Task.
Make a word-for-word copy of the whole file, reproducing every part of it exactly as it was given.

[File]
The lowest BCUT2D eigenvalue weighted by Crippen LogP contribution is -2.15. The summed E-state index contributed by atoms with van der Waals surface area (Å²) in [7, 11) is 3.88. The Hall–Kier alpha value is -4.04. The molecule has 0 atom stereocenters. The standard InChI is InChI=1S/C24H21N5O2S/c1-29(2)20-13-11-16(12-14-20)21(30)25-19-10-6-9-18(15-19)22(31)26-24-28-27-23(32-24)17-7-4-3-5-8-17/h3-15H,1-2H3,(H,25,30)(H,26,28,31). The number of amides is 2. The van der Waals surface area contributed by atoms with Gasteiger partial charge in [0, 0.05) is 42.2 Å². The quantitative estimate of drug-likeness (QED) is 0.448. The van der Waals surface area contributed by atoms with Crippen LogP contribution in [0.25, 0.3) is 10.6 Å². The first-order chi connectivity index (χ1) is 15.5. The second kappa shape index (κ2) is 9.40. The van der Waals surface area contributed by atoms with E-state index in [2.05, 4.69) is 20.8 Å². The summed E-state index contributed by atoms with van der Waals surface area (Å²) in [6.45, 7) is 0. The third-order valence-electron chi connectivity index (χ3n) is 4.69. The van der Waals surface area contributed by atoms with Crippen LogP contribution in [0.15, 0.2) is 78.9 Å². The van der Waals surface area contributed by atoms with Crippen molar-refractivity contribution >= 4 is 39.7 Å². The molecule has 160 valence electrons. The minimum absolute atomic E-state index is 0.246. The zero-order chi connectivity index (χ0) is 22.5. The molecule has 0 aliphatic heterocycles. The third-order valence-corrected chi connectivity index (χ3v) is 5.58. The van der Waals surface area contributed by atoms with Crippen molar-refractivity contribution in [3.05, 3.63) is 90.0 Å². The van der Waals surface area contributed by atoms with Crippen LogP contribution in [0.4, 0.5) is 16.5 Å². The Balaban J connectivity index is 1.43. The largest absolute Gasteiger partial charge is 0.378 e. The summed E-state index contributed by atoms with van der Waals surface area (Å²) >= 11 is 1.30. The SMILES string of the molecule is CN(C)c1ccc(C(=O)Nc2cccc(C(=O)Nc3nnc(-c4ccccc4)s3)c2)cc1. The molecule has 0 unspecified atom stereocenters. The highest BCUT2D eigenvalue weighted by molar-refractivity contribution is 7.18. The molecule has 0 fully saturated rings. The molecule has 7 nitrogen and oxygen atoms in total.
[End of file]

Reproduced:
The lowest BCUT2D eigenvalue weighted by Crippen LogP contribution is -2.15. The summed E-state index contributed by atoms with van der Waals surface area (Å²) in [7, 11) is 3.88. The Hall–Kier alpha value is -4.04. The molecule has 0 atom stereocenters. The standard InChI is InChI=1S/C24H21N5O2S/c1-29(2)20-13-11-16(12-14-20)21(30)25-19-10-6-9-18(15-19)22(31)26-24-28-27-23(32-24)17-7-4-3-5-8-17/h3-15H,1-2H3,(H,25,30)(H,26,28,31). The number of amides is 2. The van der Waals surface area contributed by atoms with Gasteiger partial charge in [0, 0.05) is 42.2 Å². The quantitative estimate of drug-likeness (QED) is 0.448. The van der Waals surface area contributed by atoms with Crippen LogP contribution in [0.25, 0.3) is 10.6 Å². The first-order chi connectivity index (χ1) is 15.5. The second kappa shape index (κ2) is 9.40. The van der Waals surface area contributed by atoms with E-state index in [2.05, 4.69) is 20.8 Å². The summed E-state index contributed by atoms with van der Waals surface area (Å²) in [6.45, 7) is 0. The third-order valence-electron chi connectivity index (χ3n) is 4.69. The van der Waals surface area contributed by atoms with Crippen LogP contribution in [0.15, 0.2) is 78.9 Å². The van der Waals surface area contributed by atoms with Crippen molar-refractivity contribution >= 4 is 39.7 Å². The molecule has 160 valence electrons. The minimum absolute atomic E-state index is 0.246. The zero-order chi connectivity index (χ0) is 22.5. The molecule has 0 aliphatic heterocycles. The third-order valence-corrected chi connectivity index (χ3v) is 5.58. The van der Waals surface area contributed by atoms with Crippen molar-refractivity contribution in [3.05, 3.63) is 90.0 Å². The van der Waals surface area contributed by atoms with Crippen LogP contribution in [0.4, 0.5) is 16.5 Å². The Balaban J connectivity index is 1.43. The largest absolute Gasteiger partial charge is 0.378 e. The summed E-state index contributed by atoms with van der Waals surface area (Å²) >= 11 is 1.30. The SMILES string of the molecule is CN(C)c1ccc(C(=O)Nc2cccc(C(=O)Nc3nnc(-c4ccccc4)s3)c2)cc1. The molecule has 0 unspecified atom stereocenters. The highest BCUT2D eigenvalue weighted by molar-refractivity contribution is 7.18. The molecule has 0 fully saturated rings. The molecule has 7 nitrogen and oxygen atoms in total.